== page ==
Open Problems in Choreographic Development of Message-Passing Applications - Presentation Available
Communicating systems are ubiquitous and message-passing is gaining momentum as a suitable programming paradigm and coordination model. Design methods, tools, and programming approaches based on choreographies have attracted the attention of both academy and software industry. Important steps forward have been made thanks to the adoption of those techniques both in the realm of formal methods and for practical support to the engineering of message-passing software. Choreographies can be used at different stages of the development life-cycle of message-passing software. In fact, choreographies (i) are a suitable specification language, (ii) naturally enable model-driven development, and (iii) offer support to formal verification and to automatic code generation. Yet developing and reasoning about message-passing applications is difficult. After glossing over a few paradigmatic examples of techniques based on choreographies, this talk will highlight some of their limitations and discuss some open problems in choreographic development.Info
The design of concurrent, real-time, and distributed software for embedded systems, robotics, and the internet of things has been evolving, moving away from low-level C code and RTOS scheduling. Increasingly promising frameworks based on publish-and-subscribe (e.g. ROS, MQTT), service-oriented architectures (e.g. gRPC, Apache Thrift), or actors (e.g. Erlang, Ray, Akka) offer higher-level abstractions with better control over concurrency. However, these technologies have been developed for or modeled after enterprise-scale information technology and have not been adapted to the unique requirements of cyber-physical systems. In particular, they have nondeterministic concurrency and weak control over timing. Moreover, these technologies are not well poised to take advantage of impending technology improvements in time-sensitive networking and precision-timed microprocessors.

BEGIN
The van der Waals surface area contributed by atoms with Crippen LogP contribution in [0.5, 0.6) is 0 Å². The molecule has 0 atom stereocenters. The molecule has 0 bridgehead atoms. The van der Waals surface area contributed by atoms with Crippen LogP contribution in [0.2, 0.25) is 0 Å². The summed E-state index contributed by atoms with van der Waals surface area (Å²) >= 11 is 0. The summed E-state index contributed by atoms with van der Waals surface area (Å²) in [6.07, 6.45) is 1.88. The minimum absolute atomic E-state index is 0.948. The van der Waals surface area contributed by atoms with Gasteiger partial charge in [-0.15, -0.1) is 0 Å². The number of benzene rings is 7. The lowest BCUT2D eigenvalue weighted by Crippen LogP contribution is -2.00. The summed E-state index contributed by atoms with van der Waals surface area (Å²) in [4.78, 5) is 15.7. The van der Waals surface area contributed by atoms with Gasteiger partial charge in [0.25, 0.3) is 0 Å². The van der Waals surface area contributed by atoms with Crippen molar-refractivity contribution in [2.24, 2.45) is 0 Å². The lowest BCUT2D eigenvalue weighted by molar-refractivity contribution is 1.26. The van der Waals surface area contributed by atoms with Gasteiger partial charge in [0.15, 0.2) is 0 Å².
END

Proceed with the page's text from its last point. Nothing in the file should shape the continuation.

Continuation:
In this talk, I will introduce Lingua Franca, a polyglot coordination language with an explicit model of time, more deterministic concurrency, and support for efficient, fault-tolerant, distributed applications. In Lingua Franca, components called reactors (actors revisited) execute under a deterministic, discrete-event model of computation that combines the best features of actors with the best features of synchronous languages. The functionality of a reactor is written in an unmodified target language (currently C, C++, or TypeScript). Using the C target, the Lingua Franca compiler generates extremely efficient, low footprint embedded C code that can execute on an embedded bare-iron platform or on a high-end multicore microprocessor, transparently exploiting application parallelism and realizing earliest-deadline-first scheduling. With the TypeScript target, seamless integration with the Node.js ecosystem offers a wealth of high-level IoT capabilities.